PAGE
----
The Session layer also manages issues such as who may transmit data at a certain time and for how long, and maintains a connection through transmission of messages that keep the connection active; these messages are designed to keep the connection to be closed down due to inactivity.
Works of Session layer
1) Dialog control.
2) Synchronization.
Presentation Layer
Layer 6, The Presentation layer manages data-format information for networked communications.
. Also called the network’s translator, it converts outgoing messages into a generic format that can be transmitted across a network; then, it converts incoming messages from that generic format into one that makes sense to the receiving application.
This layer is also responsible for protocol conversion, data encryption and decryption, and graphics commands.
Information sent by the Presentation layer may sometimes be compressed to reduce the amount of data to be transferred (this also requires decompression on the receiving end).
It is at this layer that a special software facility known as a redirector operates.
The redirector intercepts requests for service and redirects requests that cannot be resolved locally to the networked resource that can handle them.
A utility called the redirector operates at this level. Its purpose is to redirect Input/Output operations to resources outside the local computer.
Works of presentation layer
1) Translation.
2) Encryption.
3) Compression.
Application Layer
Layer 7 of the OSI model, The Application layer is referred to as the top layer of the OSI Reference Model.
This layer allows access to network services—such as networked file transfer, message handling, and database query processing—that support applications directly.
This layer also controls general network access, the transmission of data from sender to receiver (called flow control), and error recovery for applications when appropriate.
Works of Application layer
1) Network virtual terminal.
2) File transfer, access and management.
3) Mail services.
4) Directory services.
In the OSI model the purpose of each layer is to provide services to the next higher layer and shield the upper layer from the details of how the services are actually implemented.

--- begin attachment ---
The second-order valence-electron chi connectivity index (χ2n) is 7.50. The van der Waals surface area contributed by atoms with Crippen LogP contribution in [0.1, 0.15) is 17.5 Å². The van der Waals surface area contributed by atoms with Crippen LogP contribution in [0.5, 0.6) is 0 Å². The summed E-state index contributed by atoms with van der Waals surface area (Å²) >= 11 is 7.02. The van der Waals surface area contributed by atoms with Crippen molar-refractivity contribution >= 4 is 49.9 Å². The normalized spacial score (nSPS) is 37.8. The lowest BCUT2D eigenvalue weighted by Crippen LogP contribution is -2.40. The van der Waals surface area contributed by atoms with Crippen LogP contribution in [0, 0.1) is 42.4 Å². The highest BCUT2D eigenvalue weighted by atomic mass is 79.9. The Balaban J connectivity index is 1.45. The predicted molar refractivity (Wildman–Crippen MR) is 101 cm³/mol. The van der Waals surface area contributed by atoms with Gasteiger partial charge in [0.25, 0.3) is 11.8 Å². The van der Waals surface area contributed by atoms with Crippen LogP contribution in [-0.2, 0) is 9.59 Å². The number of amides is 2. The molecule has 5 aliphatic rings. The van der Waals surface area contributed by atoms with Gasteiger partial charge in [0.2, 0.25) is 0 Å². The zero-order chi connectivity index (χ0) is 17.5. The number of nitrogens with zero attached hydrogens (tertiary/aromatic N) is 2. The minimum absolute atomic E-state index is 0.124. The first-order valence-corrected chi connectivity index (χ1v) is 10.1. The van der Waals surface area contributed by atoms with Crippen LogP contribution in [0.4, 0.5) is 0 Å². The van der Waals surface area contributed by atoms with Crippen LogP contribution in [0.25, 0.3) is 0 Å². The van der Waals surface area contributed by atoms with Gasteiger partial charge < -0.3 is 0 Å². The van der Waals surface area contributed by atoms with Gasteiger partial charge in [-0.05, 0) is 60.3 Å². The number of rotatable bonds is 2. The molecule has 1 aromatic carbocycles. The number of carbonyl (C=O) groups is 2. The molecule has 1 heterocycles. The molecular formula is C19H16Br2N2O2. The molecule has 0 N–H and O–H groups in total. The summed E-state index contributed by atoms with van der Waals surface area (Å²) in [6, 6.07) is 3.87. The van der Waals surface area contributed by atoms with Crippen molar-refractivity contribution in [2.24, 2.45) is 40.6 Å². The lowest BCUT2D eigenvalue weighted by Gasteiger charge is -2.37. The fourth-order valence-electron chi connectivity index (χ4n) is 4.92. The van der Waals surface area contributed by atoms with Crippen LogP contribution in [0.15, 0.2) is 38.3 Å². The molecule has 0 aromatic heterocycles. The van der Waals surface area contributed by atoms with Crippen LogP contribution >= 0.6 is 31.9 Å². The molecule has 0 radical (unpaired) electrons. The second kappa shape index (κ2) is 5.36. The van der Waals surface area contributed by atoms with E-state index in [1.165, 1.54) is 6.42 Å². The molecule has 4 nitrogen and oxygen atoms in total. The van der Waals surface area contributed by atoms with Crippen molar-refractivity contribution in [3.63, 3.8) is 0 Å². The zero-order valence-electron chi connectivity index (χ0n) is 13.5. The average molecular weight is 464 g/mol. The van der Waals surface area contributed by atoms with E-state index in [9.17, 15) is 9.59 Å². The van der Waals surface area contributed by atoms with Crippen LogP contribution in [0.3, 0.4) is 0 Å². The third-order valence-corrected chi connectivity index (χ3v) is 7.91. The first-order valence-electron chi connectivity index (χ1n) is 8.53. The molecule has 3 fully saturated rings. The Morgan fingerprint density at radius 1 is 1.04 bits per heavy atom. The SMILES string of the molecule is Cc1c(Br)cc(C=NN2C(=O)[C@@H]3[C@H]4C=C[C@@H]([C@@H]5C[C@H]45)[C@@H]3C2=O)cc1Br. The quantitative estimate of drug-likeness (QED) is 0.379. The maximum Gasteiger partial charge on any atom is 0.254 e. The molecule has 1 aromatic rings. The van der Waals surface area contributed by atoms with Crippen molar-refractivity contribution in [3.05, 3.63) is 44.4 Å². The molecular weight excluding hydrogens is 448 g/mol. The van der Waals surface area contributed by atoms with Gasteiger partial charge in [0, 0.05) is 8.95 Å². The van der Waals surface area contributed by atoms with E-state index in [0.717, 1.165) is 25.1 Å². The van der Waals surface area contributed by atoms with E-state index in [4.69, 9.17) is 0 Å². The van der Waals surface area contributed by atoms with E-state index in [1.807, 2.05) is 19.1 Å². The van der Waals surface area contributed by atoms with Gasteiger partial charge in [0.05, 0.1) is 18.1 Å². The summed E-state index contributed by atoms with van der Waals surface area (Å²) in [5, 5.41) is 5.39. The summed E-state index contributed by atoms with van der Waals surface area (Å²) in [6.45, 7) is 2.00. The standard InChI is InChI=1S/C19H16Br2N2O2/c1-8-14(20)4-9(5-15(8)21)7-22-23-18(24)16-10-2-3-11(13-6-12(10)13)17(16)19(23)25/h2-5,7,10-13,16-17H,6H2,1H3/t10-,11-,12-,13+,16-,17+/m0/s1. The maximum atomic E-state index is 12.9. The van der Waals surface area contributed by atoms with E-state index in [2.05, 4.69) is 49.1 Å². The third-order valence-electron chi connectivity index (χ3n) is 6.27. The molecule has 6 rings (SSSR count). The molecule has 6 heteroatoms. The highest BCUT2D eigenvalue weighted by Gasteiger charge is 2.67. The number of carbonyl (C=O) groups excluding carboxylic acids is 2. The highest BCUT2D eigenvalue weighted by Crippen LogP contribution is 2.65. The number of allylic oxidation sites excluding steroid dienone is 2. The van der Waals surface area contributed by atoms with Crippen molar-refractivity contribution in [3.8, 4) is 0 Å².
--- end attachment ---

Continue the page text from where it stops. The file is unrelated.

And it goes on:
Relationship between OSI Model layers.
The layers are setup in such a way that each layer acts as though it were communicating with its associated layer on the other computer.
This is logical communication between peer layers.
Physical communication takes place between adjacent layers on one computer. Only the lowest layer in the networking model can pass information directly to its counterpart on one computer.
Information on the sending computer passes through all the lower layers.
The information that moves across the networking cable to the receiving computer and up that computer’s networking layers until arriving at the same level that sent the information.
An exchange of data using the OSI Model:
As data passes from the application through the OSI layers, each layer wraps the data with layer-specific information.
This information, in the form of headers and/or trailers, is read later by the corresponding layer on the receiving computers.
The physical layer adds header information called the frame preamble to the outside of the frame and adds trailer information called the frame post amble to the outside of the frame, but it does not add to the data with in the frame.
Following figure gives an overall view of the OSI layer, l7 data means the data unit at layer 7, then moves from layer to layer in descending, sequential order at each layer (except layer 7 and 1), a header is added to the data unit , when the formatted data unit passes through the physical layer (layer 1),.
It is changed into an electromagnetic signal and transported along a physical link.
Upon reaching its destination, the signal passes into digital form.
The data units then move backup through the OSI layers. As each block of data reaches the next higher layer.
The headers and trailers attached to it at the corresponding sending layer are removed.
IEEE 802 Model:
Another networking model was developed by the Institute of Electrical and Electronic Engineer Inc.
IEEE’s project 802 defined LAN standards for the physical and data link layers of the OSI midel.the 802 project divided the Data-Link layer into the logical link control(LLC) and the Media access control (MAC)sublayers.
The 802 specifications fall into 12 different categories, each of which has its own number, as described in the following:
802.1 Internetworking
802.2 Logical Link Control (LLC)
802.3 Carrier-Sense Multiple Access with Collision Detection (CSMA/CD) LANs (Ethernet)
802.4 Token Bus LAN
802.5 Token Ring LAN
802.6 Metropolitan Area Network (MAN)
802.7 Broadband Technical Advisory Group
802.8 Fiber Optic Technical Advisory Group
802.8 Integrated Voice and Data Networks
802.9 Network Security
802.10 Wireless Networks
802.12 Demand Priority Access LAN, 90BaseVG-AnyLAN
The LLC sublayer manages data link communication and defines the use to transfer information from the LLC sublayer to the upper OSI layers.
The MAC sublayer provides shared access between the computers’ network adapters and the physical layer.
The MAC sublayer is responsible for delivering error-free data between computers on a network.